The goal of the¬†Purdue Utility Project (PUP) at Purdue University is to integrate students interested in international development learning opportunities with international partners to provide sustainable access to power and transportation. The team has developed a multipurpose utility platform that can transport large loads over rough terrain, power multiple attachments (water pumps, food processing equipment, generators, etc.), and perform tillage, planting, and weeding operations for improving food security and economic opportunities for end users.¬†Products are built in-country utilizing components and materials readily accessible to that region. A PUP product like the AgRover is an adaptable design, allowing for alternative components to be exchanged with minimal impact on the vehicle’s overall design and function.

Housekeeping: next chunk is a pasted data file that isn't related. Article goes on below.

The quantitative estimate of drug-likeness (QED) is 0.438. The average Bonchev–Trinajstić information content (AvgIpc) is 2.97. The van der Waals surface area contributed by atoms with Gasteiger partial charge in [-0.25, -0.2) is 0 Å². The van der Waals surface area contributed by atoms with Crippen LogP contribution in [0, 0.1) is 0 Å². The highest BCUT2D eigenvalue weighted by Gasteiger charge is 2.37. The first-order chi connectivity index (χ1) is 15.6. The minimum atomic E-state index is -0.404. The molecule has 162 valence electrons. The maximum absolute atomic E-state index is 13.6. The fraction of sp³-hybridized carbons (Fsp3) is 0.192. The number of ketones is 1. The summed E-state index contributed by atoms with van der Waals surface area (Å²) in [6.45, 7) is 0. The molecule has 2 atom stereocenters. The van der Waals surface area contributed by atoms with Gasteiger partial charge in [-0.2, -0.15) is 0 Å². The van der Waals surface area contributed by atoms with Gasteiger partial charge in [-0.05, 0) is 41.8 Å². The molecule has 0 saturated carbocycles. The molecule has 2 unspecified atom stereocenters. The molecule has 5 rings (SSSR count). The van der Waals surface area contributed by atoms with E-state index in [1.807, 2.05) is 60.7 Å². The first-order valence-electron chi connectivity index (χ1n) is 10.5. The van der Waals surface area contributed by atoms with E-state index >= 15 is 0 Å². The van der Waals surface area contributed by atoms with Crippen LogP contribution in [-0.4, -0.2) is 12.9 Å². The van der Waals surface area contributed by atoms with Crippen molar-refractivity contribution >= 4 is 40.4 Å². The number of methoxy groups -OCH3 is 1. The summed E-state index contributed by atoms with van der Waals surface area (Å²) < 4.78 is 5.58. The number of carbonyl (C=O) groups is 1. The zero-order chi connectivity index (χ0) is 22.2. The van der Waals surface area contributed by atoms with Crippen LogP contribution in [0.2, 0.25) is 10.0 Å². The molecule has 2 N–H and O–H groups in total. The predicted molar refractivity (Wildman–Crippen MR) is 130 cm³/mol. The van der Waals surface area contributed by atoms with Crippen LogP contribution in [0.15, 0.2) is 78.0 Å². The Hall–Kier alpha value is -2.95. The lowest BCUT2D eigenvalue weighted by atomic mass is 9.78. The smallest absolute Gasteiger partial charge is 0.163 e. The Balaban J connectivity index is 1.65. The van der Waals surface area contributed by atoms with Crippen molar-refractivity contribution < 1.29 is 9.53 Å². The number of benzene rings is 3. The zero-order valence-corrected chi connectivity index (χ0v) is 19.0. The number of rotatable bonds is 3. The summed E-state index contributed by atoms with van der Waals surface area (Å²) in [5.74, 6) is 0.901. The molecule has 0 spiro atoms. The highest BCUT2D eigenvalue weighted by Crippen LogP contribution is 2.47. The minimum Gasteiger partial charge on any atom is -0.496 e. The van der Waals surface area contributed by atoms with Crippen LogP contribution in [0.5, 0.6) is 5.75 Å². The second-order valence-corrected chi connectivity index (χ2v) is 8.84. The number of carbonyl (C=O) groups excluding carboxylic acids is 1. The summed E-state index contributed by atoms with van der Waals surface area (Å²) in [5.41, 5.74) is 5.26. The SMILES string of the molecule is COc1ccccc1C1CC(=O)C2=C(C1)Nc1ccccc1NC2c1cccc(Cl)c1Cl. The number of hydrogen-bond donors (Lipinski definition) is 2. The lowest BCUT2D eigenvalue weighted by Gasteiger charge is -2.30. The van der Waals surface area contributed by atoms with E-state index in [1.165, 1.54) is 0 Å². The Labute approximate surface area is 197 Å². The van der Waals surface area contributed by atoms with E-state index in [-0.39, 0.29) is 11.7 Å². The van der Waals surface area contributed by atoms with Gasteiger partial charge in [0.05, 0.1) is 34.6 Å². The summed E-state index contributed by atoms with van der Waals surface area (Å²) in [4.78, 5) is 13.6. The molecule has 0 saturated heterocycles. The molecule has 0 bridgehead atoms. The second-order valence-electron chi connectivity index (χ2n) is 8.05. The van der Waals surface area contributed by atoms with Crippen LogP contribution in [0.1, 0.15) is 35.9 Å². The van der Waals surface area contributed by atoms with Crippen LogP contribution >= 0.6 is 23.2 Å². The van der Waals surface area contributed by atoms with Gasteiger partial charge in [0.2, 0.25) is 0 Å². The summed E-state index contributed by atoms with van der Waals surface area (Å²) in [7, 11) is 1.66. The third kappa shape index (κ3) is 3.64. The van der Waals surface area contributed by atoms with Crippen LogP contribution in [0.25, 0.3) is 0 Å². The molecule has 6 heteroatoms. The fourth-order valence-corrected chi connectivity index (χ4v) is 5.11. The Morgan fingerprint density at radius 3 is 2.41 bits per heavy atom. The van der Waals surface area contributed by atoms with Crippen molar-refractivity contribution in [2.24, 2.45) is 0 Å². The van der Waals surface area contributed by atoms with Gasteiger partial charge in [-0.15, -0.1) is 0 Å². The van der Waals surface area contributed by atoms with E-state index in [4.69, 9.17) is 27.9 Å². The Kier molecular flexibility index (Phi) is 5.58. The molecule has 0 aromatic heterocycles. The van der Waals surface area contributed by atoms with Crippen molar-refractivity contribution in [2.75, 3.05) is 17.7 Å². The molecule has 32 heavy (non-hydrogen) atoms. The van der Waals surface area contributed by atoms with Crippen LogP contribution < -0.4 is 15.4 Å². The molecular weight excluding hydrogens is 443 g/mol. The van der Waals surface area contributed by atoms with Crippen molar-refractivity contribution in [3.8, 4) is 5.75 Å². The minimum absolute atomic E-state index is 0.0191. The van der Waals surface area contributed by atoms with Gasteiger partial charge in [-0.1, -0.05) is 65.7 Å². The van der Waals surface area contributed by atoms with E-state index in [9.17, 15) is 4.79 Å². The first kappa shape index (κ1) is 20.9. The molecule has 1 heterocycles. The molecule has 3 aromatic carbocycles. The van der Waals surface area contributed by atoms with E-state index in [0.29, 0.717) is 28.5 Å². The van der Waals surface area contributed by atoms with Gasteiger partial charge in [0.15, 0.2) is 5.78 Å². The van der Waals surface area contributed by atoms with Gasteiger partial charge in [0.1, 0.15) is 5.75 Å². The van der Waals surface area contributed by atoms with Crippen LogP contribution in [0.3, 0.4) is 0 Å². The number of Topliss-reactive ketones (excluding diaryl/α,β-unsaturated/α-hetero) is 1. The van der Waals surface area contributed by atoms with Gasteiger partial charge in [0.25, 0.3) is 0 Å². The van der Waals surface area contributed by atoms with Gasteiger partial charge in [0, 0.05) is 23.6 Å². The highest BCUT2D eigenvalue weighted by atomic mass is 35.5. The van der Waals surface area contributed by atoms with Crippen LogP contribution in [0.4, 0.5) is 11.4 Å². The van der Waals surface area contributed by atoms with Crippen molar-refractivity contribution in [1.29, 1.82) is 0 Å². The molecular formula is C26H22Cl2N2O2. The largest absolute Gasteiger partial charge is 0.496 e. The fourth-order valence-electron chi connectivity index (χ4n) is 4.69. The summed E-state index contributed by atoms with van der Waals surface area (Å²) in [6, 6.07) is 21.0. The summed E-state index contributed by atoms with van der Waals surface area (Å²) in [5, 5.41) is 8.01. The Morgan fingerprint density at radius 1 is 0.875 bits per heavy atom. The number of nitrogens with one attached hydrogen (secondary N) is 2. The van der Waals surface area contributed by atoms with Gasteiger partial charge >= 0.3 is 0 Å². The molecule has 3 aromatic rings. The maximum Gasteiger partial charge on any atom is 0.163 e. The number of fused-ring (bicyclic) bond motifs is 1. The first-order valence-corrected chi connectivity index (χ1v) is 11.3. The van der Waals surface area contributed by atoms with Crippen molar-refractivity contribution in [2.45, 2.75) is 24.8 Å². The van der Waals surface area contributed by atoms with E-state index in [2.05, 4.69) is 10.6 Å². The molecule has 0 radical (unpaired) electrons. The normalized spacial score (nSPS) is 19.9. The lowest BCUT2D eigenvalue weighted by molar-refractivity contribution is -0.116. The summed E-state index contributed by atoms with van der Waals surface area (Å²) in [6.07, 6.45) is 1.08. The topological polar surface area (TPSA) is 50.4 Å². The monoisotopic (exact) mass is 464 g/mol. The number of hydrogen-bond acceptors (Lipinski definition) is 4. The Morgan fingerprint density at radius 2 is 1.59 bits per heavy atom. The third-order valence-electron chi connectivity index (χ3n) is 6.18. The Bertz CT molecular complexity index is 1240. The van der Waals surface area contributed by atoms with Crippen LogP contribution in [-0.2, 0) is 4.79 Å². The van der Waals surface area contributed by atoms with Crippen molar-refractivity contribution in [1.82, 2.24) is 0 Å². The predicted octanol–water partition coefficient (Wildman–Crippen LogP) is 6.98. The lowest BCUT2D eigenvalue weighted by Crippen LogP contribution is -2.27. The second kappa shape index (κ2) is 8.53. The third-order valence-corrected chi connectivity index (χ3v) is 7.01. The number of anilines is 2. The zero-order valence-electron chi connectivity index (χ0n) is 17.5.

The PUP team continues to design, build, test, and optimize new products using state-of-the-art engineering and modeling tools to ensure a sound technical design. Close collaboration with international partners improves the appropriateness of the application and confirms that local design and manufacturing constraints are met. Many prototypes have been built and tested for verification of the design and concept.

The PUP designed AgRover is designed to carry a payload of 1000 kilograms at lower speeds (<40 km/hr), allowing for the use of smaller engines. These engines are simple to repair, lightweight, carry low purchase and operating costs, and offer good fuel economy (initial testing of a prototype demonstrated fuel economies up to 26 km/L). Manufacturing in-country provides employment and local ownership of the project. The design of the AgRover provides higher loading capacity than motorcycles while not significantly increasing the capital cost and includes the added benefits of agricultural mechanization, portable power generation, water pumping, and maize grinding. Potential end users include smallholder farmers, small business owners, and municipalities.